Photo: Greybird Galleries
The joys of choosing your wedding cake are many, not least of which is the tasting process! But once you’ve picked a perfect selection of cake flavors, it’s time to choose your decorations and icings. The two main types of icing used on wedding cakes are fondant and buttercream, and each has its advantages and disadvantages.
Photo: LoveDays Photography
What it is:
Fondant is a thin, clay-like icing most often made from confectioner’s sugar (also known as powdered or icing sugar), corn syrup, and water. Some recipes may include gelatin (something to ask about if you’re vegetarian or vegan) and others are made with marshmallows. It dries on contact with air and creates a smooth, solid finish, and it can be colored with food dyes.
Fondant can be rolled out easily to cover the exterior of a cake with a beautiful pattern or finish. It seals in moisture too, meaning your sponge will be moist and flavorful when your cake is cut.
Fondant is also great for sculpting, which makes it ideal for creating decorations such as sugar flowers, basket weave patterns, bows, cutouts, toppers — truly anything you can dream up.
Fondant cannot be piped, so if you’re picturing frosted rosettes around the layers of your cake, this type of icing is not for you. Fondant also dries quickly, which can cause cracks in the exterior of your cake. And because of its hard, clay-like texture — which can be difficult to cut through with a fork — fondant does not do well as a filling between layers of cake.
Fondant has a much more candy-like flavor than rich and soft buttercream. Many couples find the flavor of hard, candy-like fondant icing to be less pleasant than buttercream. Be sure to try both options at your cake tasting and discuss with your cake baker which option is best for you!
Photo: Lindsay Coulter Photography
What it is:
Buttercream is the soft, rich, thick icing often found spread over grocery store and birthday cakes. It’s made from confectioner’s sugar, butter (or shortening), and flavoring — and sometimes egg whites — and can be colored with food-grade dye. It can be used as both a cake topping and filling.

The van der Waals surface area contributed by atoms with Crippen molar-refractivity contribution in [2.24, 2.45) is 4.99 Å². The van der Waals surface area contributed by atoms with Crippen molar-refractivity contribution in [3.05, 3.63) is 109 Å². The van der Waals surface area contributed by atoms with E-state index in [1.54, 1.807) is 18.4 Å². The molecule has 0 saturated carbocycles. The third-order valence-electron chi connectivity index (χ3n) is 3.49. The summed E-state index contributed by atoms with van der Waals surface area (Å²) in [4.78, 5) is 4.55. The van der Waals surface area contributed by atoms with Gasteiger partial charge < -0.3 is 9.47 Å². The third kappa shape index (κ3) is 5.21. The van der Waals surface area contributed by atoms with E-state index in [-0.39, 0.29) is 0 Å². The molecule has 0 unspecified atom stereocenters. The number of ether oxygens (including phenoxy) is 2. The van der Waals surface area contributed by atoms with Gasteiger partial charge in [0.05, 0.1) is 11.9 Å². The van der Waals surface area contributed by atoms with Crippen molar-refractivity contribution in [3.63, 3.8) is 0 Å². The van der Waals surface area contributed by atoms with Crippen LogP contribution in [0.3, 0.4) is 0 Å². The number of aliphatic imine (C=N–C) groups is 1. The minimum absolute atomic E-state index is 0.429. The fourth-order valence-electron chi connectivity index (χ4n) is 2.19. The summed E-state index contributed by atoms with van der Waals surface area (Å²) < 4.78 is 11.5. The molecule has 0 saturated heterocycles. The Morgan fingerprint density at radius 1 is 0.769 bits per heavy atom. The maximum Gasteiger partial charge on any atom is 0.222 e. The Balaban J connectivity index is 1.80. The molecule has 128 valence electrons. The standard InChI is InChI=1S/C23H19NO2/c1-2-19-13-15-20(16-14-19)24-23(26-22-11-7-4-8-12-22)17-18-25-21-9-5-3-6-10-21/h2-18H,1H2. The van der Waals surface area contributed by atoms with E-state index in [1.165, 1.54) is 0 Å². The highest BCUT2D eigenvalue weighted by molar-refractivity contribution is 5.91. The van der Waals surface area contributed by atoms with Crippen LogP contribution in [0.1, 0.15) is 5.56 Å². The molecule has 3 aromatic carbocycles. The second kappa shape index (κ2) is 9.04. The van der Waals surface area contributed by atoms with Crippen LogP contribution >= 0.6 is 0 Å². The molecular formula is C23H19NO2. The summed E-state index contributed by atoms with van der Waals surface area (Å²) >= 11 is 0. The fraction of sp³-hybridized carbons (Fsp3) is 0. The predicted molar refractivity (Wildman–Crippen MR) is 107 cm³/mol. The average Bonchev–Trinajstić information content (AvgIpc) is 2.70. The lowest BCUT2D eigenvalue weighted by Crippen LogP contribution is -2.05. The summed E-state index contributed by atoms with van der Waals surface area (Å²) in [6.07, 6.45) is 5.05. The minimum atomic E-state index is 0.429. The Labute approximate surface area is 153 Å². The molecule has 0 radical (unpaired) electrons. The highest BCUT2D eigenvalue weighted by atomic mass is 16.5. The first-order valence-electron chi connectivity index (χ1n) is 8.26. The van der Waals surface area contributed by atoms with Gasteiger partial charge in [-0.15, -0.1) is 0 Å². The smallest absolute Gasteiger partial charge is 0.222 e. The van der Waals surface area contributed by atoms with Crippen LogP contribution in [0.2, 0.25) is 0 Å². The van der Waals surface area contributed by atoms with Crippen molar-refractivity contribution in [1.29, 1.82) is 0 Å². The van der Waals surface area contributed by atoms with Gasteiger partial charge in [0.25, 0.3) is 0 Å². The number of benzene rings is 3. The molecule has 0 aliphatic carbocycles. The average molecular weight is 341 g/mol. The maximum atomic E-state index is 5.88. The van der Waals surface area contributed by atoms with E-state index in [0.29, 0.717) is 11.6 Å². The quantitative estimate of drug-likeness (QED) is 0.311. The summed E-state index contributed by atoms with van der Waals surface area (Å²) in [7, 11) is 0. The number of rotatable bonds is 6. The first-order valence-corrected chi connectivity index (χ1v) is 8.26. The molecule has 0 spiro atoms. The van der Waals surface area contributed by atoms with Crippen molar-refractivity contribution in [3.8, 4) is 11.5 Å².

Because of its fat content, buttercream is rich and full of flavor, a reason many people prefer it to fondant. And because it’s soft, it can be loaded easily into a piping bag to create flowers, designs, and piped edges. Piping buttercream using different tools and heads can create a variety of patterns and decorations.
Buttercream is soft and must be spread by hand, which means that it will never lay as flat on the surface of a cake as firm, smooth fondant. If you’re dreaming of an architectural cake with intricate designs, buttercream is not the icing for you.
It also melts in high heat and humidity, so it’s less likely to hold its shape in warm climates or on particularly hot days. This can also make transportation a challenge, as buttercream may slide during a car ride and can be bumped and dented during a sudden stop.
Ultimately, the choice comes down to the texture and flavors you want from your cake, as well as the intricacy of the design you have in mind. If you’re struggling with the balance between flavor and structured design, you have a couple of sneaky options. First, you can ask your baker to include a thick layer of buttercream beneath a fondant exterior, so that your guests will still get the rich flavor of buttercream without sacrificing design.
Second, ask your baker to create a faux layer cake — one made from foam, with just the smallest layer on top made from real cake. Your faux foam cake can be intricately designed and covered with fondant, but because the top layer is real cake, you’ll still be able to make the first cut with your new spouse. Once you’ve made that first cut, the showstopper cake can be taken away to the kitchen where a buttercream-covered sheet cake will be cut and served to guests, allowing them to enjoy the full flavor of buttercream icing. A win-win!